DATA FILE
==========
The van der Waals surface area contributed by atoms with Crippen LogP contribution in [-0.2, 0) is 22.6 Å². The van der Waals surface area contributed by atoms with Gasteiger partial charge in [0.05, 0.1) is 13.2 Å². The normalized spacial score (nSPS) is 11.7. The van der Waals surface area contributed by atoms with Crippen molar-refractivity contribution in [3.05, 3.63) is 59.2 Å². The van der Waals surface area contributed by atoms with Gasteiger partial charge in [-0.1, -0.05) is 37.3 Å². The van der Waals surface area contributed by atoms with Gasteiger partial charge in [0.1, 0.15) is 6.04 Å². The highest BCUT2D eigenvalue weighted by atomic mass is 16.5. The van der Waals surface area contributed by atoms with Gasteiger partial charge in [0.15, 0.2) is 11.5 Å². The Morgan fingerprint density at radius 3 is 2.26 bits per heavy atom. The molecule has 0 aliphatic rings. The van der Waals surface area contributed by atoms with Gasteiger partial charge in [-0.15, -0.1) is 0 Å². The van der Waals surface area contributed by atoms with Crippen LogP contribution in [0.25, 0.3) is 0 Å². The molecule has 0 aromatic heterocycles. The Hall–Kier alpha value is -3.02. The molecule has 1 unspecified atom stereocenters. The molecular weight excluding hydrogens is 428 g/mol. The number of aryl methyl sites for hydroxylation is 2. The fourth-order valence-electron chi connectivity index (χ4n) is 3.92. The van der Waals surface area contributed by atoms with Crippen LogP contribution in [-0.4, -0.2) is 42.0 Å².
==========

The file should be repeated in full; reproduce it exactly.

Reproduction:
The van der Waals surface area contributed by atoms with Crippen LogP contribution in [-0.2, 0) is 22.6 Å². The van der Waals surface area contributed by atoms with Gasteiger partial charge in [0.05, 0.1) is 13.2 Å². The normalized spacial score (nSPS) is 11.7. The van der Waals surface area contributed by atoms with Crippen molar-refractivity contribution in [3.05, 3.63) is 59.2 Å². The van der Waals surface area contributed by atoms with Gasteiger partial charge in [-0.1, -0.05) is 37.3 Å². The van der Waals surface area contributed by atoms with Gasteiger partial charge in [0.1, 0.15) is 6.04 Å². The highest BCUT2D eigenvalue weighted by atomic mass is 16.5. The van der Waals surface area contributed by atoms with Gasteiger partial charge in [0.15, 0.2) is 11.5 Å². The Morgan fingerprint density at radius 3 is 2.26 bits per heavy atom. The molecule has 0 aliphatic rings. The van der Waals surface area contributed by atoms with Gasteiger partial charge in [-0.15, -0.1) is 0 Å². The van der Waals surface area contributed by atoms with Crippen LogP contribution in [0.25, 0.3) is 0 Å². The molecule has 0 aromatic heterocycles. The Hall–Kier alpha value is -3.02. The molecule has 1 unspecified atom stereocenters. The molecular weight excluding hydrogens is 428 g/mol. The number of aryl methyl sites for hydroxylation is 2. The fourth-order valence-electron chi connectivity index (χ4n) is 3.92. The van der Waals surface area contributed by atoms with Crippen LogP contribution in [-0.4, -0.2) is 42.0 Å².